Mary Kay Magistad of PRI’s The World surveys the cost of China’s huge appetite for coal and reports that it’s harmful to workers as well as air quality. She interviews 37-year-old coal miner Zhong Guangwei, who developed a severe case of pneumoconiosis, or black lung disease, after just 10 months of working in a coal mine in the Shanxi province.
“Down in the mine, the coal dust was so thick, we couldn’t even see people who were four or five feet away,” Zhong says. “We had to just shout out to each other, to see who was around. There were no safety precautions, and the ventilation was terrible.”
Zhong huddles now in a blanket, in the spartan whitewashed room he shares with his wife, his 12-year-old daughter and two-year-old son. His six-year-old daughter is back in his farm village, going to school. Zhong says the relatively high pay at the mine, and the chance it gave to let his children rise above the rural poverty he grew up in, was a big reason why he took the job in the first place, and stuck with it long after he developed a cough that wouldn’t go away.
Zhong has had black lung disease for about three years, and victims usually die within six years of falling ill. Zhong took his employer to court and was eventually awarded $40,000, but Magistad reports that miners with the disease often get no compensation at all. And it’s not just coal dust that’s imperiling miners’ health, Magistad points out:
Besides the thousands of coal miners who die a slow, painful death from pneumoconiosis each year, China’s mine accident fatality rate is still by far the highest in the world. About 1,600 Chinese coal miners died in accidents last year – down from an official toll of some 6,000 in 2004. That same year, the death toll from coal mine accidents in the United States was 28. Even when you consider that China produces twice as much coal, and has 50 times more coal mine workers, there’s still a four times greater chance of dying in a coal mine accident in China that in the United States.
China is the world’s largest producer and consumer of coal, which supplies 70% of the country’s energy.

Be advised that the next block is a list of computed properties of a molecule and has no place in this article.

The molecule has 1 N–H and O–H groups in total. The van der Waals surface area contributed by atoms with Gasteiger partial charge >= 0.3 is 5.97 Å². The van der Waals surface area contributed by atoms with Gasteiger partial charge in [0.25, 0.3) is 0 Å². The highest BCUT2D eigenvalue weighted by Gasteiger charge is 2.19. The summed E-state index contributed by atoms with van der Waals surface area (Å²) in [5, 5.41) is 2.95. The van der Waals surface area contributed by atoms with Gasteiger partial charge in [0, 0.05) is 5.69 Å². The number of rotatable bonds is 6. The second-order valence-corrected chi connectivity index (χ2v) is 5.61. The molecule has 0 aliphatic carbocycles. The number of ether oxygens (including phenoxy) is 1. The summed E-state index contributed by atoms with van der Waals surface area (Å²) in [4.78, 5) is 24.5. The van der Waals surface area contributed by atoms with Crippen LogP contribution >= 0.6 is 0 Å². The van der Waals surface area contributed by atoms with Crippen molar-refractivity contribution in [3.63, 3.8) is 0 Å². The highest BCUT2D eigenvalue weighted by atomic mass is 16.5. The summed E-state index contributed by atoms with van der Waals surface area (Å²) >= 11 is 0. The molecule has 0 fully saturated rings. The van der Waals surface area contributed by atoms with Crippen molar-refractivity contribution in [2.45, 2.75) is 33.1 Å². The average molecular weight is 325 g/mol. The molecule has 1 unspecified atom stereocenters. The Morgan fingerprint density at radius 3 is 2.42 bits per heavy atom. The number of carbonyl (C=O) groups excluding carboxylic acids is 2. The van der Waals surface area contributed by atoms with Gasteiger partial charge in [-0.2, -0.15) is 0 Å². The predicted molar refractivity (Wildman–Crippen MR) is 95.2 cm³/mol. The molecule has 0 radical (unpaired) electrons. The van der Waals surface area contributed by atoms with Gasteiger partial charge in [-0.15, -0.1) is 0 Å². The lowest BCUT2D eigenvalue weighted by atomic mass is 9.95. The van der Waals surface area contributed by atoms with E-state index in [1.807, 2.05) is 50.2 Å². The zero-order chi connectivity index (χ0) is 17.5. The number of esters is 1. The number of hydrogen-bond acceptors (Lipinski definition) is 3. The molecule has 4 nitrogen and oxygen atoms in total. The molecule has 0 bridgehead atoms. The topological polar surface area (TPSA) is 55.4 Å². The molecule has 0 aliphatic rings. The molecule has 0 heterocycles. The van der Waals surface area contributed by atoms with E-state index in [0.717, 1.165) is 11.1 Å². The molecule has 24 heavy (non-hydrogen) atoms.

In other news:
Washington Post: Soldiers wounded in Iraq and Afghanistan are often put on planes within hours of being injured so they can get quick access to a wide range of specialists at US military hospitals. Post reporter David Brown rides along on one medical evacuation flight.
NPR: Massey Energy has announced that it plans to close its Freedom Energy Mine #1, which last month became the first mine for which the Department of Labor requested a court-ordered shutdown due to dangerous conditions. Over the last two years, the Pike County, Kentucky mine amassed more than 2,000 safety violations and orders.
AFP: A study led by the French Institute for Public Health, Epidemiology, and Development tested a cohort of agricultural workers and found that those from the high-exposure group were twice as likely to see their scores on a battery of neurological tests drop significantly over a four-year period.
Occupational Safety and Health Administration: OSHA has reissued its Shipbreaking National Emphasis Program, and will conduct inspections of shipbreaking operations that focus on worker health and safety issues like asbestos, confined spaces, and cutting and welding. The agency also issued a directive that requires employers to pay for certain personal protective equipment (steel-toed rubber boots, goggles, hard hats, etc.) for shipyard workers.
Medical News Today: Research examining hospitals’ records of healthcare worker injuries from needles and other sharps found that hospitals using a sharps disposal device designed with Human Factors Engineering had fewer sharps injuries than hospitals that used a different device.